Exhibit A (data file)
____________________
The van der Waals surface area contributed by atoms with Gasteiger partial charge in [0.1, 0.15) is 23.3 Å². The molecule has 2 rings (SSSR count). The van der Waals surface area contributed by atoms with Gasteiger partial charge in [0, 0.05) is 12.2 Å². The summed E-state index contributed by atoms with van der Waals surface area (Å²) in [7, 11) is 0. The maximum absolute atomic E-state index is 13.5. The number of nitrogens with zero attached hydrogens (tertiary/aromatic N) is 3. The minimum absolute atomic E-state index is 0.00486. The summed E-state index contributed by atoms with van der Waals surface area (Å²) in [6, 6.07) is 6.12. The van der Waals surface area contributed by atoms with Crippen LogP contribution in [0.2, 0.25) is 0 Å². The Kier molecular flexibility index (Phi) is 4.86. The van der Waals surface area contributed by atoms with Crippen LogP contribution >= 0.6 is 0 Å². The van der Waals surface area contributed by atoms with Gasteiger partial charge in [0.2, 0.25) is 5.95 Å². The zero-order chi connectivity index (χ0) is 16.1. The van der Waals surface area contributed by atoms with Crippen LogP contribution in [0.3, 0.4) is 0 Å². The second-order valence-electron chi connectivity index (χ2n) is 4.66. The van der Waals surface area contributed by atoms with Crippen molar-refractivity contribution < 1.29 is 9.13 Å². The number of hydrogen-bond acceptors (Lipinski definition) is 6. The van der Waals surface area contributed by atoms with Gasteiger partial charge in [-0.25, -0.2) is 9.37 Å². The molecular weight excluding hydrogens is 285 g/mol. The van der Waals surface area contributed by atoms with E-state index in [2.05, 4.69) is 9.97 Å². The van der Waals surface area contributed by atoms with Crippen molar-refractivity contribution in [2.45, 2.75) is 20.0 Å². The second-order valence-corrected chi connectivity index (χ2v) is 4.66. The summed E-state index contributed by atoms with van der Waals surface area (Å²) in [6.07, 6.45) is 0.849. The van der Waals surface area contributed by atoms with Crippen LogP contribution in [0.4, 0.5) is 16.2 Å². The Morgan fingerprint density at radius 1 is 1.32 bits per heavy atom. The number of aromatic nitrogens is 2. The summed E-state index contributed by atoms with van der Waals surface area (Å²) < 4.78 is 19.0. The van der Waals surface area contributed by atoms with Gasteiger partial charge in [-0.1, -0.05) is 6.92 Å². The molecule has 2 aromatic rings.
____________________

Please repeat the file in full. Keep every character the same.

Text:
The van der Waals surface area contributed by atoms with Gasteiger partial charge in [0.1, 0.15) is 23.3 Å². The molecule has 2 rings (SSSR count). The van der Waals surface area contributed by atoms with Gasteiger partial charge in [0, 0.05) is 12.2 Å². The summed E-state index contributed by atoms with van der Waals surface area (Å²) in [7, 11) is 0. The maximum absolute atomic E-state index is 13.5. The number of nitrogens with zero attached hydrogens (tertiary/aromatic N) is 3. The minimum absolute atomic E-state index is 0.00486. The summed E-state index contributed by atoms with van der Waals surface area (Å²) in [6, 6.07) is 6.12. The van der Waals surface area contributed by atoms with Crippen LogP contribution in [0.2, 0.25) is 0 Å². The Kier molecular flexibility index (Phi) is 4.86. The van der Waals surface area contributed by atoms with Crippen LogP contribution >= 0.6 is 0 Å². The van der Waals surface area contributed by atoms with Gasteiger partial charge in [0.2, 0.25) is 5.95 Å². The zero-order chi connectivity index (χ0) is 16.1. The van der Waals surface area contributed by atoms with Crippen LogP contribution in [0.3, 0.4) is 0 Å². The second-order valence-electron chi connectivity index (χ2n) is 4.66. The van der Waals surface area contributed by atoms with Crippen molar-refractivity contribution < 1.29 is 9.13 Å². The number of hydrogen-bond acceptors (Lipinski definition) is 6. The van der Waals surface area contributed by atoms with Gasteiger partial charge in [-0.25, -0.2) is 9.37 Å². The molecular weight excluding hydrogens is 285 g/mol. The van der Waals surface area contributed by atoms with E-state index in [2.05, 4.69) is 9.97 Å². The van der Waals surface area contributed by atoms with Crippen molar-refractivity contribution in [2.45, 2.75) is 20.0 Å². The second-order valence-corrected chi connectivity index (χ2v) is 4.66. The summed E-state index contributed by atoms with van der Waals surface area (Å²) in [6.07, 6.45) is 0.849. The van der Waals surface area contributed by atoms with Crippen LogP contribution in [0.4, 0.5) is 16.2 Å². The Morgan fingerprint density at radius 1 is 1.32 bits per heavy atom. The number of aromatic nitrogens is 2. The summed E-state index contributed by atoms with van der Waals surface area (Å²) < 4.78 is 19.0. The van der Waals surface area contributed by atoms with Gasteiger partial charge in [-0.1, -0.05) is 6.92 Å². The molecule has 2 aromatic rings.